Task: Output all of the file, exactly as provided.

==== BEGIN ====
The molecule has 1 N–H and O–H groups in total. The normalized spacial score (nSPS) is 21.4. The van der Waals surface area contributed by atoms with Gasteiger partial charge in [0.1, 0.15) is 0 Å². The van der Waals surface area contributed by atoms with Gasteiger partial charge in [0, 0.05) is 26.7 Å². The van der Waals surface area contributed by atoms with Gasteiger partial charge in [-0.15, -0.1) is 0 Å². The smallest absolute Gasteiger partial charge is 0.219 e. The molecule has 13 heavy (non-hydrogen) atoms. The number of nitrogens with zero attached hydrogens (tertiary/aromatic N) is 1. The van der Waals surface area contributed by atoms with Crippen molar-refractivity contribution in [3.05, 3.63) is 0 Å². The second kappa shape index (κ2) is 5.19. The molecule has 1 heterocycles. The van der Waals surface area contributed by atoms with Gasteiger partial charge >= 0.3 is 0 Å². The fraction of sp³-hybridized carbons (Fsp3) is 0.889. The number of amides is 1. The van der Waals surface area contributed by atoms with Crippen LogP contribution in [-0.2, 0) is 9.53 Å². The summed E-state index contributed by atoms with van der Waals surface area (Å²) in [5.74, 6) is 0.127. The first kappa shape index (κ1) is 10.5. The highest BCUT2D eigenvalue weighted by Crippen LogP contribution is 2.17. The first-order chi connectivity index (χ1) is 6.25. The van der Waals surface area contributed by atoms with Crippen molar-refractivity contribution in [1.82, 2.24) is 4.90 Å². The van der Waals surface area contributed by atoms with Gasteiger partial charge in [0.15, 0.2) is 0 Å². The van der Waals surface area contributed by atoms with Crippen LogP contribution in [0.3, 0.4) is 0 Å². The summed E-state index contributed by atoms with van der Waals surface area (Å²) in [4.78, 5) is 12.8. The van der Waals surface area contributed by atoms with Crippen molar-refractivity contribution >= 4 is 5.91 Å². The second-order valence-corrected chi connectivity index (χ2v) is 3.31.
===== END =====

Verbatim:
The molecule has 1 N–H and O–H groups in total. The normalized spacial score (nSPS) is 21.4. The van der Waals surface area contributed by atoms with Gasteiger partial charge in [0.1, 0.15) is 0 Å². The van der Waals surface area contributed by atoms with Gasteiger partial charge in [0, 0.05) is 26.7 Å². The van der Waals surface area contributed by atoms with Gasteiger partial charge in [-0.15, -0.1) is 0 Å². The smallest absolute Gasteiger partial charge is 0.219 e. The molecule has 13 heavy (non-hydrogen) atoms. The number of nitrogens with zero attached hydrogens (tertiary/aromatic N) is 1. The van der Waals surface area contributed by atoms with Crippen molar-refractivity contribution in [3.05, 3.63) is 0 Å². The second kappa shape index (κ2) is 5.19. The molecule has 1 heterocycles. The van der Waals surface area contributed by atoms with Gasteiger partial charge >= 0.3 is 0 Å². The fraction of sp³-hybridized carbons (Fsp3) is 0.889. The number of amides is 1. The van der Waals surface area contributed by atoms with Crippen LogP contribution in [-0.2, 0) is 9.53 Å². The summed E-state index contributed by atoms with van der Waals surface area (Å²) in [5.74, 6) is 0.127. The first kappa shape index (κ1) is 10.5. The highest BCUT2D eigenvalue weighted by Crippen LogP contribution is 2.17. The first-order chi connectivity index (χ1) is 6.25. The van der Waals surface area contributed by atoms with Crippen molar-refractivity contribution in [1.82, 2.24) is 4.90 Å². The van der Waals surface area contributed by atoms with Gasteiger partial charge in [0.15, 0.2) is 0 Å². The van der Waals surface area contributed by atoms with Crippen LogP contribution in [0.3, 0.4) is 0 Å². The summed E-state index contributed by atoms with van der Waals surface area (Å²) in [4.78, 5) is 12.8. The van der Waals surface area contributed by atoms with Crippen molar-refractivity contribution >= 4 is 5.91 Å². The second-order valence-corrected chi connectivity index (χ2v) is 3.31.